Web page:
Lowell to have surgery on injured hip
Sox's third baseman will undergo procedure on Monday
BOSTON -- There were two turning points when Mike Lowell -- the Most Valuable Player of the 2007 World Series -- realized there would be no Fall Classic for him this season.
The first was when after being shut down prior to Game 4 of the American League Division Series vs. the Angels because of recurring right hip woes, the swelling didn't go down even following four or five days of doing nothing.
The second was when general manager Theo Epstein told Lowell, who was ineligible for the AL Championship Series, he had a "99 percent chance" of not being on a potential World Series roster. At that point, the Red Sox's third baseman decided it was no longer smart to delay having surgery.
After several months of treading water -- at best -- in regards to his right hip, Lowell will at last make forward progress on Monday, when he undergoes surgery to repair a partial tear of his labrum.
The procedure will be performed in New York by Dr. Bryan Kelly, who works for the New York Giants of the National Football League.
"I just didn't want to drag it out and see if it affects the later part of Spring Training or even Aril of next year," said Lowell. "I think if I do it now, with the doctor's time-table, by mid-February, everything should be good to go. I think that lines me up well to have a full Spring Training and not be rushed and have it affect next year."
Lowell said the injury would likely prevent him from his goal of playing for Puerto Rico in the 2009 World Baseball Classic.
"That hurts, believe it or not," said Lowell. "I really wanted to do it. That's something I really would have enjoyed. The fact that my dad played for Puerto Rico, it would have been really cool to have two generations representing the place I was born. But it was it is. These are circumstances I couldn't control. I think the focus is getting healthy. The 2009 season is kind of my main priority right now."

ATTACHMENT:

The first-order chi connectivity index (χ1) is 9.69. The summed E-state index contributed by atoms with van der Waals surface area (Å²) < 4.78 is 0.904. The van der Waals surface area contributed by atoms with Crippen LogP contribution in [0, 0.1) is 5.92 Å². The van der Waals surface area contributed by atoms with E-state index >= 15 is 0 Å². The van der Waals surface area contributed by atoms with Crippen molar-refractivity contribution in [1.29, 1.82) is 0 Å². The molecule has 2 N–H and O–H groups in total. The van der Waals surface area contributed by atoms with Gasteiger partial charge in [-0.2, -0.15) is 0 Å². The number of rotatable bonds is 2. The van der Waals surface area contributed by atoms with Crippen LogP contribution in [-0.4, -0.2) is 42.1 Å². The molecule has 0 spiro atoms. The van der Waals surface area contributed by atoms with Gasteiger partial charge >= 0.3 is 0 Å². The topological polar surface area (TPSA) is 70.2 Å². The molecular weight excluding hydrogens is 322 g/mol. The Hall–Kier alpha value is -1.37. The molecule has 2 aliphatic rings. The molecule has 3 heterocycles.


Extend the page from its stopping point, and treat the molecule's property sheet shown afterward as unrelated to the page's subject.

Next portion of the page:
The injury nagged at Lowell for months. He first felt the discomfort in late June. And it lingered and lingered, even when Lowell sat for two weeks with an oblique injury in August.
Lowell managed to start Game 1 and 3 of the ALDS, but he was hobbled to the point it was obvious he couldn't go on any longer.
Even as Lowell's statistics declined, he refused to make excuses. Before Tuesday's Game 4 of the ALCS, Lowell could finally put his frustrating ordeal into perspective.
"It was just really a struggle the last three months," said Lowell. "During the season, you always have things that nag a little bit. But after 10 days, two weeks, it always goes away. I just felt like I was battling through this for about three weeks before the All-Star break and the whole second half. I guess from that point it's kind of difficult, because you don't feel like you have everything you're used to having going into the game."
Now, Lowell will cheer on his team and said that if the Red Sox advance to the World Series, he would try to be in the dugout, even if on crutches.
"I'm happy that the team is in the postseason and still has a chance at advancing and going to the World Series," Lowell said. "I think that would be a great accomplishment for all of us."
The surgery will be more complex than just repairing the labrum.
"From what I understand, they'll fix the labrum issue. I don't know if that's taken out," said Lowell. "They'll tie up whatever needs to be tied up, and the biggest part is they call it a bump. I'm assuming that's a big bone spur on the top of my femur. That's what's been jamming that whole area. I think the recovery would be a lot less if it was just the labrum, but then the bone spur, and then looking at something on my abductor. They said there was an issue there."
Limited to 113 games in 2008, Lowell hit .274 with 17 homers and 73 RBIs.
Ian Browne is a reporter for MLB.com. This story was not subject to the approval of Major League Baseball or its clubs.